Development FAQ: 12-18 months – Behaviour

My daughter of 14mths finds it difficult to cope with my husband’s repeated absences and reappearances due to work.

My husband works abroad and is away from home for a week / 2 weeks at a time. When he goes, we explain that he is working but will be back. We talk to my 14mth old daughter about her “daddy” daily in a very relaxed way taking care not to make a big deal about his absence and also speak on the phone regularly. We try and make this very matter of fact and not make a big deal about his going. For the first couple of days after he leaves, my daughter is very “clingy” with me – but I try to be gently reassuring and we continue in our routines and soon she settles down. However, on my husbands return home, our normally settled little girl becomes very overwrought. For the first few days she clings to her daddy and gets extremely upset when he leaves the room / goes out to the office etc. We try very hard to be relaxed about this, we are matter of fact about when he has to go out and that he will return and does. We have also noticed that when my husband comes home my daughter “performs” showing him all her toys, her books, dancing, photos etc – it appears to be almost a “desperate” attempt to get him to stay. We have tried giving him something of my daughter’s ( a toy etc) to take with him explaining that he will bring it back soon – so she feels he will have to return.

As my husband has to work away we do need to get to a situation where my daughter can deal with this without becoming extremely upset and understands that he will come back when he goes away. Any advice would be very welcome as it is so upsetting to see her get so distraught.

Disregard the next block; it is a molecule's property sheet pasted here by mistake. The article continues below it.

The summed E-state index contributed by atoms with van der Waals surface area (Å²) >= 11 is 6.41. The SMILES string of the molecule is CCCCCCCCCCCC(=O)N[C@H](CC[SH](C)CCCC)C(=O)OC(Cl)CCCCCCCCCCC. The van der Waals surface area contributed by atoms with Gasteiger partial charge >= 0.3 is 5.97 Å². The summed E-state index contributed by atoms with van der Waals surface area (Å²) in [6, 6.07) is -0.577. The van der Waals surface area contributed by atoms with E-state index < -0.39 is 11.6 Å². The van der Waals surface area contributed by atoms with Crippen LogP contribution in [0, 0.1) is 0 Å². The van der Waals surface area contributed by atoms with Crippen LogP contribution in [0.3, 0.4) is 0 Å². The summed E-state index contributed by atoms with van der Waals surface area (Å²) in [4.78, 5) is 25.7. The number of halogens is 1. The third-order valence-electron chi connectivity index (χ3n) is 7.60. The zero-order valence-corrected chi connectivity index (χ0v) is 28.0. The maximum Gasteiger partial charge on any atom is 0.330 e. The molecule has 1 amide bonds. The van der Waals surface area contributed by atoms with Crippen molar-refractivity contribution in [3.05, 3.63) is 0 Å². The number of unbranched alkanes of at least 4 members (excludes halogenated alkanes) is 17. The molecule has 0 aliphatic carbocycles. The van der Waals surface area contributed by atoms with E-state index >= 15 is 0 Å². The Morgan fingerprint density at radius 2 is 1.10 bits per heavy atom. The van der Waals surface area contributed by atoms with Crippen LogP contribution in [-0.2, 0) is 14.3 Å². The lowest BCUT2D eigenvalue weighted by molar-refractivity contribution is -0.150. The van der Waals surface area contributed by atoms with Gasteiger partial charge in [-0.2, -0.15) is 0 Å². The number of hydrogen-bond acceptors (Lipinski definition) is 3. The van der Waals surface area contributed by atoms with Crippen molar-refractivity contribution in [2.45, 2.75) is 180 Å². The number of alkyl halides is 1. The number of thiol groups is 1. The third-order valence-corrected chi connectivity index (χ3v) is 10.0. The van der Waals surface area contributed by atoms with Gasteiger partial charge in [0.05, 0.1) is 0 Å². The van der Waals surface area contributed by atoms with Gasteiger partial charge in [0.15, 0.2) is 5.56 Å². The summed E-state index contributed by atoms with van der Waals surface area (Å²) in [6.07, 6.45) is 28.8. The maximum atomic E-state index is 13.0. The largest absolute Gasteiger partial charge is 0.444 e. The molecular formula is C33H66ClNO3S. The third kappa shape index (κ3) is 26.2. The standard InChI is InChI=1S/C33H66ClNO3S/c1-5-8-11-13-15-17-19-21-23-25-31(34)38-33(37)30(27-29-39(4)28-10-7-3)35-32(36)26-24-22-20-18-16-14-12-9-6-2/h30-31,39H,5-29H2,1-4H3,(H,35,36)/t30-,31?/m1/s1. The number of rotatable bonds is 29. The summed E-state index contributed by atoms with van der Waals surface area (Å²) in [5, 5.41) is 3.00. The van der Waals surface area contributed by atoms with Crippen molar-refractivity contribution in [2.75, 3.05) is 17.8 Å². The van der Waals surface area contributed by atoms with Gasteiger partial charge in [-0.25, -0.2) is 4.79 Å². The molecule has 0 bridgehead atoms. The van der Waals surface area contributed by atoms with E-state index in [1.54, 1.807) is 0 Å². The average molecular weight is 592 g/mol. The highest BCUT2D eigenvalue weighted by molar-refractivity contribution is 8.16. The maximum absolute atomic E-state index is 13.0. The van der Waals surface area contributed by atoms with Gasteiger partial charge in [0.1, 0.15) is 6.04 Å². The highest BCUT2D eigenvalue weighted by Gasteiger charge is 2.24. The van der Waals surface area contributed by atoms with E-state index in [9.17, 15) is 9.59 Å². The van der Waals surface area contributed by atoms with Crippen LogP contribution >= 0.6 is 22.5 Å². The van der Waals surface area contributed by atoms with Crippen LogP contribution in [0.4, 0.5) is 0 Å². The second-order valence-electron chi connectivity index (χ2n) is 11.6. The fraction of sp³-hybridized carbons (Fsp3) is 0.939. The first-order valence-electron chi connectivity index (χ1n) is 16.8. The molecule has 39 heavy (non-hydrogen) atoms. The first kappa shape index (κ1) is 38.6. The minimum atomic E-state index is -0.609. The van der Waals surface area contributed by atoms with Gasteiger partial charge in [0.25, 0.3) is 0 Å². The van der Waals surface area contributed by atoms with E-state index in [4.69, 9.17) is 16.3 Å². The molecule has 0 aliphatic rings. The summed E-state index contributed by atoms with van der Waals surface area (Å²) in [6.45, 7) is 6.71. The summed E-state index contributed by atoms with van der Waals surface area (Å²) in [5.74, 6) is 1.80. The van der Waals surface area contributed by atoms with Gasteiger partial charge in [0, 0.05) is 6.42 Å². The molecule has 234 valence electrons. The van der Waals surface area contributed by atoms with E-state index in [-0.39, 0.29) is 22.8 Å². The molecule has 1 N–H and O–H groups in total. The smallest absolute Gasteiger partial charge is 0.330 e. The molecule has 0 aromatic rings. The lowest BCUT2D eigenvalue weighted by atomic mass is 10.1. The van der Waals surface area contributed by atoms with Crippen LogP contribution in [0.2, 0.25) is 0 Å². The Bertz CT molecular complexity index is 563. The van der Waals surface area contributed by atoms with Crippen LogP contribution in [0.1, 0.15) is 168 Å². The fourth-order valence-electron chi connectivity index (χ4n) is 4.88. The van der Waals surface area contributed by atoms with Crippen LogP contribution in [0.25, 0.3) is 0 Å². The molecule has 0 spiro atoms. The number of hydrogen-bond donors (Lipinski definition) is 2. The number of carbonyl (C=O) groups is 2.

Your daughter is at the age where separation anxiety can be quite strong. Although it is distressing to see that she is so upset it does mean that she has formed a strong bond with her father despite his repeated absence. This phase will pass as she develops her reasoning and the distress she displays at present should disappear.

A few months ago your daughter probably did not show such distress when your husband came home and then had to go out again. This is because, for her at that age, once out of sight her father was also out of her mind. By the age of one year a baby’s reasoning has developed so she can understand that, although she cannot see someone, she knows they do still exist. Her clinginess to you when her father first goes away is very understandable. She reasons that if Daddy can go away then so might Mummy. By reassuring her in the way you do she soon realizes that this is not going to happen. Because your daughter has such a strong bond with her Daddy she is delighted when he returns. But then imagine her distress when he goes out to work. At her age she has no concept of time at all. You may tell her that Daddy will be back by teatime but that means nothing to her. For all she knows he has gone away again for a length of time. She knows he still exists and she has strong feelings towards him but he keeps disappearing.

As your daughter gets older she will get more used to the idea of time, although a real concept of it does not happen for many years yet. By providing her with a routine to her day you will help her come to learn the differences between waving good bye to Daddy for one or two weeks or waving goodbye until teatime. Many toddlers of this age can be heartbroken every morning when Daddy leaves for work, even though he returns home every night. They have no way of reasoning yet so feel real distress when their father leaves. Your daughter is having to cope with a more difficult situation, that of long and short absences, but not yet having the mental capability to distinguish between the two.